I found the plethora of opportunity for variation in the piers too much to resist. The concept that there were still the remains of the last major usage to the park’s locale living right alongside construction for new work (relatively speaking, I did use two pictures, but the same overall context exists for both) was really interesting to me. Beyond the in progress construction is a ferry port, and behind both rests the Manhattan skyline. Once the piers were a major part of the financial stability of the area, now the remains of the old ones are slowly (VERY slowly, considering they are wood in water!) deteriorating, and rendering the space occupied but unused. In a similar manner, the pier under construction is occupying space, and not usable, but it is becoming, there is movement toward a goal of public use.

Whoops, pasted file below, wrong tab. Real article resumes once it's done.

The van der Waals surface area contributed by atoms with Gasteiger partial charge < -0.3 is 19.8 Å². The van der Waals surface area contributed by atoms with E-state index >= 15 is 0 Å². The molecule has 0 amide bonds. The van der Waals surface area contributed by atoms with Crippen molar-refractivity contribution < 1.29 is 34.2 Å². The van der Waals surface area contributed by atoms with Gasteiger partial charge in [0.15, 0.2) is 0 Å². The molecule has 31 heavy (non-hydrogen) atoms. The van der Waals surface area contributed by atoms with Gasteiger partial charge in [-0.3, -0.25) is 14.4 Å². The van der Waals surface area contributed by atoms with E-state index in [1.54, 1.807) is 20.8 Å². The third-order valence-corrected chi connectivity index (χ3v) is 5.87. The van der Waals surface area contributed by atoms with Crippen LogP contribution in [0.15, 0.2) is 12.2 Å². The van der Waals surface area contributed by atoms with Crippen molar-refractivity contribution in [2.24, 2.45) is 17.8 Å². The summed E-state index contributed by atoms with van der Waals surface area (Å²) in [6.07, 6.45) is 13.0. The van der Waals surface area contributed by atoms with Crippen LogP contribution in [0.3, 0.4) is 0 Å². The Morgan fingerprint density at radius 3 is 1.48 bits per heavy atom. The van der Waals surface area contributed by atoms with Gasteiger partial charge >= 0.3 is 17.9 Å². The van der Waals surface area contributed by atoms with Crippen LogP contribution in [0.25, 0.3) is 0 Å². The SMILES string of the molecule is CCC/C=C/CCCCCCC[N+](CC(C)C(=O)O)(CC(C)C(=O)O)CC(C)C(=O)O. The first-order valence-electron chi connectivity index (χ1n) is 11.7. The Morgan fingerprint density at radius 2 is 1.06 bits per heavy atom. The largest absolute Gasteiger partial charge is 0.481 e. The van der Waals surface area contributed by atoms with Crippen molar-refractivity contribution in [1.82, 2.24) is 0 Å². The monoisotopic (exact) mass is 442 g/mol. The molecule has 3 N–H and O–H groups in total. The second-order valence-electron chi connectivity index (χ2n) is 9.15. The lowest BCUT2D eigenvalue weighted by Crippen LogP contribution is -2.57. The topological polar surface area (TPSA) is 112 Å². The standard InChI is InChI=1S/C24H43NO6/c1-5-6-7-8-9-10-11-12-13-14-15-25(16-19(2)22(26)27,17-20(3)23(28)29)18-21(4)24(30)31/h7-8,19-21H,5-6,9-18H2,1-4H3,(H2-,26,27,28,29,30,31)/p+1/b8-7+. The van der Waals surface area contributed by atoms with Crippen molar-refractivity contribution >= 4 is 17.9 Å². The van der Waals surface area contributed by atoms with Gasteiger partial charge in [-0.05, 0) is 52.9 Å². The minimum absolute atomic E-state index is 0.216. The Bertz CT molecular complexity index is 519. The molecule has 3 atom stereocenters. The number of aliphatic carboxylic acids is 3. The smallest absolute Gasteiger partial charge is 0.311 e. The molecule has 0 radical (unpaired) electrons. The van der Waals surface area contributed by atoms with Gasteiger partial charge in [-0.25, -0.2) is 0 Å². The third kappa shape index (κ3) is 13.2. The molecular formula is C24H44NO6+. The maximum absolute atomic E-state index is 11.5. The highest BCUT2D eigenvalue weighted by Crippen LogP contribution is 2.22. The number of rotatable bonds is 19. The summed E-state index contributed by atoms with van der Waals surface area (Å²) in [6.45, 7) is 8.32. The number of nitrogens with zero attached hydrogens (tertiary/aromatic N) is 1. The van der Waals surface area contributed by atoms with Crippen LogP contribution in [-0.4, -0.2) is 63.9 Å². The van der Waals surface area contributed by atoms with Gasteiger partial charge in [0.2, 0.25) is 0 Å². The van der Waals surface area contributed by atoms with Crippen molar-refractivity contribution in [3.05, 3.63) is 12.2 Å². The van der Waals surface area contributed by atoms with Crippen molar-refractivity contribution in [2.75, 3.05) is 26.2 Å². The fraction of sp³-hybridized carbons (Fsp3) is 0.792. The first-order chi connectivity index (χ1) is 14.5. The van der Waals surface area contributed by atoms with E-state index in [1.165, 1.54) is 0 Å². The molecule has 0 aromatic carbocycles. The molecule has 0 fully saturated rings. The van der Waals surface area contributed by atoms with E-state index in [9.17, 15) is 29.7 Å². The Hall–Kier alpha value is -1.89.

The bridge path down to the park presented a very different view from the one afforded on the shore at the piers regarding distance, and materials. Feeling was also different, with the height of the path going over buildings, streets, lights, billboards, and more. The trees, rooftop gardens, and billboards were what really impressed upon me the heights that the path was reaching. And yet, the whole thing seemed to float along, and as I reached the end, the slope was gradual enough I was surprised to see ground plants and flowers and benches along the segment. In contrast, the park and piers were very much grounded; for all that they were waterborne. The construction (and much of the park) was based in concrete, stone and metal in large format. The construction on the pier was still at the foundation stage, and the lack of greenery and soil (landscaping) was very harsh in comparison to the bridge. From a view of the area around you to one dictated by the trees, structures, and earthworks at your back and sides, the park was almost at the level of the water, and that closeness felt very clear. You were at sea level, and ground level. And interesting to me is that trees helped build both atmospheres, it all had to do with scale and perspective.